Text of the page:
In 2018, Jackley unsuccessfully ran for Governor of South Dakota, falling in a primary election to then-U.S. Rep. Kristi Noem with 44% of the vote. Since his gubernatorial defeat, he has served as the state’s attorney for the counties of Jones and Haakon, while also working in private practice.

In March, roughly five weeks before Ravnsborg was impeached by the South Dakota House of Representatives, Jackley was the first to announce his candidacy for attorney general. David Natvig, current director of the South Dakota Division of Criminal Investigation (a division of the Office of the Attorney General), announced his candidacy against Jackley in May.

Days ahead of his impeachment, the then-suspended Ravnsborg confirmed he would not seek re-election, clearing the way for a two-man race for the Republican nomination.

On Saturday, the third day of the state’s Republican convention, Jackley beat out Natvig with 52.7% of the vote. With no Democrats announcing their candidacy for the position, Jackley will advance through November’s general election, securing the seat for a January swearing-in.

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Former Attorney General Jason Ravnsborg looks down at his notepad during his impeachment trial at the South Dakota State Capitol in Pierre on Tuesday, June 21, 2022.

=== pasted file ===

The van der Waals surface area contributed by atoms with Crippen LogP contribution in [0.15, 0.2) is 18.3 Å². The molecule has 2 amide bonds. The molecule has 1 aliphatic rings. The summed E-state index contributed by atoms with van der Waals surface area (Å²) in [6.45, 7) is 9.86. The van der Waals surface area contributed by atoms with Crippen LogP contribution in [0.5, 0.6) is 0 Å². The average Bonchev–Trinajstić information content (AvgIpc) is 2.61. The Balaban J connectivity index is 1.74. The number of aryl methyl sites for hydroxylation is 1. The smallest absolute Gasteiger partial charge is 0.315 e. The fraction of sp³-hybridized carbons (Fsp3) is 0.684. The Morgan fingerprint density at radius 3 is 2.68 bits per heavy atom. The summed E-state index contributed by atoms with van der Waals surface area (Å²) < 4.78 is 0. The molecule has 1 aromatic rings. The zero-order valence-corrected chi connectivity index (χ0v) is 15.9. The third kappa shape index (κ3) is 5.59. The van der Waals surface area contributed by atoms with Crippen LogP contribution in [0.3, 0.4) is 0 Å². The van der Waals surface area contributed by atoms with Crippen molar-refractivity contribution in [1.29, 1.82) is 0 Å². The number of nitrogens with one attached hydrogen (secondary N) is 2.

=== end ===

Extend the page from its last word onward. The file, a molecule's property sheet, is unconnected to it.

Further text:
Adam Thury / Mitchell Republic

Awaiting Noem’s appointment

From the day he was impeached in April until the day he was removed last week, Ravnsborg was suspended from executing the duties of his office. Since his removal, the state has been operating without an attorney general, with the main duties of the office taken up by Natvig as well as Chief of Staff Tim Bormann.

It’s up to Gov. Kristi Noem to appoint Ravnsborg’s interim replacement, who would serve from the day of their appointment until January, when Jackley can be sworn in.

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Though political opponents in the 2018 gubernatorial election, Noem gave Jackley her endorsement in the attorney general’s race this election cycle.

There’s no timeline prescribed for when Noem must appoint a replacement, and it’s something she could forgo, though some lawmakers have speculated it’s possible for Noem to appoint Jackley to prevent a lapse in the position.